i'm a new instructor & also new here.

How do you teach Theory of Automata / Formal Language Theory / Computation Complexity?

Is it theory only, or including programming? If theory only, how deep - for example, are they supposed to be able to prove, how deep? If programming, what kind?

It would be much appreciated if you can share your wisdom. If there're other similar threads, would appreciate it very much if you can share the link. I'm also still reading the threads here, and browsing the internet for the syllabus of other universities. I don't have any TA, and nobody to discuss about this course in my department (theoretical CS is mostly non-existent here, most focus on application).

Thank you very much.

  • 2
    $\begingroup$ Hello, and welcome to Computer Science Educators. I hope you have found the site helpful so far. You have the needed reputation points to join The Classroom, our often quiet, chatroom. I am thinking this question might be a bit broad in scope for the site. The problem is not, however. Things tend to work best when a questions has "A" question rather than a group of questions. Responses are more focused, and answers more helpful. $\endgroup$ – Gypsy Spellweaver Mar 13 at 7:32
  • $\begingroup$ This question can probably be split into really good questions, which are a better fit for the Q&A system of this site. $\endgroup$ – ItamarG3 Mar 13 at 9:22
  • $\begingroup$ Thank you for the comments and the chatroom. I'll edit again later if I manage to split the question down. $\endgroup$ – kate Mar 13 at 9:50
  • $\begingroup$ I teach computational theory, but I'm not sure how to approach this question. You have a wide degree of latitude depending on the goals of the course, which either you, your department, your school, or your state get to set. What do you want your students to get out of the course? What are the key ideas you want them to understand? What do you hope they will be able to do with it? $\endgroup$ – Ben I. Mar 13 at 17:35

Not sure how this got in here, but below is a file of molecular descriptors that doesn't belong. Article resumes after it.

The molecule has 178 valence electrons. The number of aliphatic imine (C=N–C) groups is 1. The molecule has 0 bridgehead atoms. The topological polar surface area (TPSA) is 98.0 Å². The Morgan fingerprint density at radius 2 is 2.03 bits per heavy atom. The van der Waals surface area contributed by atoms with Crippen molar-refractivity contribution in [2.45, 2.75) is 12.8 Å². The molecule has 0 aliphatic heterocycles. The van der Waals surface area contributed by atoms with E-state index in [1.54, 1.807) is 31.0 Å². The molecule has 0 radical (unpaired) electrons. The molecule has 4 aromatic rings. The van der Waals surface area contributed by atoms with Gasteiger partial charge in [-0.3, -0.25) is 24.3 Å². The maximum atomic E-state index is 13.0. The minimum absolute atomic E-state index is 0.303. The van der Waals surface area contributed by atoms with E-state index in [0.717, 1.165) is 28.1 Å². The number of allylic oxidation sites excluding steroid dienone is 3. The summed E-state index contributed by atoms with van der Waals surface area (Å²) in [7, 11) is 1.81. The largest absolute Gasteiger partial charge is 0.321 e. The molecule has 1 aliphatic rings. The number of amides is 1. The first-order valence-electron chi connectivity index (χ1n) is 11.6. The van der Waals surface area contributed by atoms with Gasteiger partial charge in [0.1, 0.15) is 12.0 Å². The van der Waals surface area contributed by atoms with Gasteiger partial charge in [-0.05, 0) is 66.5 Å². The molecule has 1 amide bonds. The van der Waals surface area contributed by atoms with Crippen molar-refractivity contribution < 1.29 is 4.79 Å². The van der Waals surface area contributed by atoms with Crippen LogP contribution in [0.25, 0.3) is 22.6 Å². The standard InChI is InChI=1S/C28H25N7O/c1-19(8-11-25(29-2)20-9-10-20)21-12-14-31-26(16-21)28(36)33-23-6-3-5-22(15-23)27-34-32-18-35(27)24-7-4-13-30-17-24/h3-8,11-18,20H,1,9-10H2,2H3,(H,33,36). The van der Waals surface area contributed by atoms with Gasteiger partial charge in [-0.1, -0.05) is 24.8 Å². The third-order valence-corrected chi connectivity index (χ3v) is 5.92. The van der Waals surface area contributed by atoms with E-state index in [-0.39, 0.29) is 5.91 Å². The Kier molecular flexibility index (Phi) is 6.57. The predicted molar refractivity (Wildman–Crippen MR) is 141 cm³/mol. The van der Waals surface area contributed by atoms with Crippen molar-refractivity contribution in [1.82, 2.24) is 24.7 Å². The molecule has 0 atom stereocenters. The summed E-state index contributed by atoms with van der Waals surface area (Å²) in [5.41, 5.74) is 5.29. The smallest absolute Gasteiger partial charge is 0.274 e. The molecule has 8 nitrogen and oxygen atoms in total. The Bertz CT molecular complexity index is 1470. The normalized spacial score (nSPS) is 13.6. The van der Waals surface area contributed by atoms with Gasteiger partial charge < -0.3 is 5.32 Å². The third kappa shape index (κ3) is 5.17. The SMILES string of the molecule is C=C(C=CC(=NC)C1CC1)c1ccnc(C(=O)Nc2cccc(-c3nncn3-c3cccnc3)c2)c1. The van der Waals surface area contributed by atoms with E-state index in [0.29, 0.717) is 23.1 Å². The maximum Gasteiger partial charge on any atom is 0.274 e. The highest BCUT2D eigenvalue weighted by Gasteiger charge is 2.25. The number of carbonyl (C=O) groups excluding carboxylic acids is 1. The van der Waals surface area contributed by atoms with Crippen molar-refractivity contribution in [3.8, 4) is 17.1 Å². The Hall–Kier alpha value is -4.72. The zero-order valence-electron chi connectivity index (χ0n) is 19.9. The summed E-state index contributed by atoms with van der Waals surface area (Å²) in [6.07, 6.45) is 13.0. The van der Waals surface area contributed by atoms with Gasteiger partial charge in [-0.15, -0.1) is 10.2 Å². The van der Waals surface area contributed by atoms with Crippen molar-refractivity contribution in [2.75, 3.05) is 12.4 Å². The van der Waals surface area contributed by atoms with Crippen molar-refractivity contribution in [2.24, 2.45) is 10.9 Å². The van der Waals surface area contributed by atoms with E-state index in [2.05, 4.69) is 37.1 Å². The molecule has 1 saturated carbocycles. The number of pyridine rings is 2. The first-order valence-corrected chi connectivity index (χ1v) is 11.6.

The course is often theoretical, taught like a math course, which it is, actually. In fact, my daughter has a doctorate in Philosophy and this was one of her doctoral courses since it relates to Epistemology.

There is actually more material than can be covered in a single course, I think. Formal language theory could be introduced as part of a Languages and Compilers sequence to separate it out a bit. This is how I taught formal languages so as to motivate scanners and parsers.

Automata and Computability is quite a lot on its own.

There is a third way to teach the course, actually, which is to teach the insights, rather than going through the proofs. What does it all actually mean if you look at it from a bit of a distance. What does it mean for problems to be equivalent?

But if you want to have a course that includes programming, you should at least look at JFlap, which is a system for teaching the course and was developed by Susan Rodger at Duke. The system lets you simulate finite automata and can support either a theoretical or insight driven course.

There are a couple of old books, now somewhat hard to find, that I consider classics and excellent introductions. Both are by V. J. Rayward-Smith:

A First Course in Formal Language Theory

A First Course in Computability

These are both small books but are good for the basics and for generating insight. They are worth having, even if you don't use them as course texts.

There have been a lot of books published since I studied this subject. If I had to teach a complete course, the first book I would consider would be Introduction to the Theory of Computation by Michael Sipser. I expect it would be clear and deep.


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